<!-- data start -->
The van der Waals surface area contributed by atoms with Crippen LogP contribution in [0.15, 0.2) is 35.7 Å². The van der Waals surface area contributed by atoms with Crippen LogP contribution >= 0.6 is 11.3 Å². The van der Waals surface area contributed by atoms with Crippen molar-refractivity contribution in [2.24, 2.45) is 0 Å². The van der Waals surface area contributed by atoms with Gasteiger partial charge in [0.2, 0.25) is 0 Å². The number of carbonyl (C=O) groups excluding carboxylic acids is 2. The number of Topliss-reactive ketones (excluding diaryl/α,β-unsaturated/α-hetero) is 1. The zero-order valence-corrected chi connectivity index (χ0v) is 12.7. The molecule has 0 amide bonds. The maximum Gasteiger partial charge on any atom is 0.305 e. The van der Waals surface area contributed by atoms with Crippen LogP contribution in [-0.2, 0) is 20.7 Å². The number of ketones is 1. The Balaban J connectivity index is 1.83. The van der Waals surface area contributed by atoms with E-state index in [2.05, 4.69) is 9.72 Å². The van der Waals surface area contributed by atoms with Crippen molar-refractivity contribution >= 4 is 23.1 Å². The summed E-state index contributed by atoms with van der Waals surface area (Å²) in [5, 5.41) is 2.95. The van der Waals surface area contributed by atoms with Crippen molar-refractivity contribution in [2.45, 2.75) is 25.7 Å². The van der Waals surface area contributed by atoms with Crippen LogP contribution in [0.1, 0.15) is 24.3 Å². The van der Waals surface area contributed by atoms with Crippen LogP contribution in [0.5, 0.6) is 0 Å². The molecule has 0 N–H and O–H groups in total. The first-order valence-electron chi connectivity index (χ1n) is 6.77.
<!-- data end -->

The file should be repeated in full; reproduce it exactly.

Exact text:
The van der Waals surface area contributed by atoms with Crippen LogP contribution in [0.15, 0.2) is 35.7 Å². The van der Waals surface area contributed by atoms with Crippen LogP contribution >= 0.6 is 11.3 Å². The van der Waals surface area contributed by atoms with Crippen molar-refractivity contribution in [2.24, 2.45) is 0 Å². The van der Waals surface area contributed by atoms with Gasteiger partial charge in [0.2, 0.25) is 0 Å². The number of carbonyl (C=O) groups excluding carboxylic acids is 2. The number of Topliss-reactive ketones (excluding diaryl/α,β-unsaturated/α-hetero) is 1. The zero-order valence-corrected chi connectivity index (χ0v) is 12.7. The molecule has 0 amide bonds. The maximum Gasteiger partial charge on any atom is 0.305 e. The van der Waals surface area contributed by atoms with Crippen LogP contribution in [-0.2, 0) is 20.7 Å². The number of ketones is 1. The Balaban J connectivity index is 1.83. The van der Waals surface area contributed by atoms with E-state index in [2.05, 4.69) is 9.72 Å². The van der Waals surface area contributed by atoms with Crippen molar-refractivity contribution >= 4 is 23.1 Å². The summed E-state index contributed by atoms with van der Waals surface area (Å²) in [5, 5.41) is 2.95. The van der Waals surface area contributed by atoms with Crippen molar-refractivity contribution in [2.45, 2.75) is 25.7 Å². The van der Waals surface area contributed by atoms with Crippen LogP contribution in [0.1, 0.15) is 24.3 Å². The van der Waals surface area contributed by atoms with Crippen LogP contribution in [0.5, 0.6) is 0 Å². The molecule has 0 N–H and O–H groups in total. The first-order valence-electron chi connectivity index (χ1n) is 6.77.